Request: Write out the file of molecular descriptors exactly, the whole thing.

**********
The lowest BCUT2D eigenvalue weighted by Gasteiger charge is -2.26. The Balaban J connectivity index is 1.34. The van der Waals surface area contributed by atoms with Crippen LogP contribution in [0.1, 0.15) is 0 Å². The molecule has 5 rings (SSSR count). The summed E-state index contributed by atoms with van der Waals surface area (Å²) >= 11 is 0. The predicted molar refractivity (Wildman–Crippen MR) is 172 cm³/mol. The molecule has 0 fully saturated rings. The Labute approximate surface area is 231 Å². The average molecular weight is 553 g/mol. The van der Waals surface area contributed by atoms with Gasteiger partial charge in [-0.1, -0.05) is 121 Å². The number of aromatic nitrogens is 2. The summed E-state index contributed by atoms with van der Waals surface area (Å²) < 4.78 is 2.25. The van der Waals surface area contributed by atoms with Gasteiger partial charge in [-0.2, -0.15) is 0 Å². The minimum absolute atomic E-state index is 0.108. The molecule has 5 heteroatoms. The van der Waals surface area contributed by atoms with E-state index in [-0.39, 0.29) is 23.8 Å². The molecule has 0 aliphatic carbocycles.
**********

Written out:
The lowest BCUT2D eigenvalue weighted by Gasteiger charge is -2.26. The Balaban J connectivity index is 1.34. The van der Waals surface area contributed by atoms with Crippen LogP contribution in [0.1, 0.15) is 0 Å². The molecule has 5 rings (SSSR count). The summed E-state index contributed by atoms with van der Waals surface area (Å²) >= 11 is 0. The predicted molar refractivity (Wildman–Crippen MR) is 172 cm³/mol. The molecule has 0 fully saturated rings. The Labute approximate surface area is 231 Å². The average molecular weight is 553 g/mol. The van der Waals surface area contributed by atoms with Gasteiger partial charge in [-0.1, -0.05) is 121 Å². The number of aromatic nitrogens is 2. The summed E-state index contributed by atoms with van der Waals surface area (Å²) < 4.78 is 2.25. The van der Waals surface area contributed by atoms with Gasteiger partial charge in [-0.2, -0.15) is 0 Å². The minimum absolute atomic E-state index is 0.108. The molecule has 5 heteroatoms. The van der Waals surface area contributed by atoms with E-state index in [-0.39, 0.29) is 23.8 Å². The molecule has 0 aliphatic carbocycles.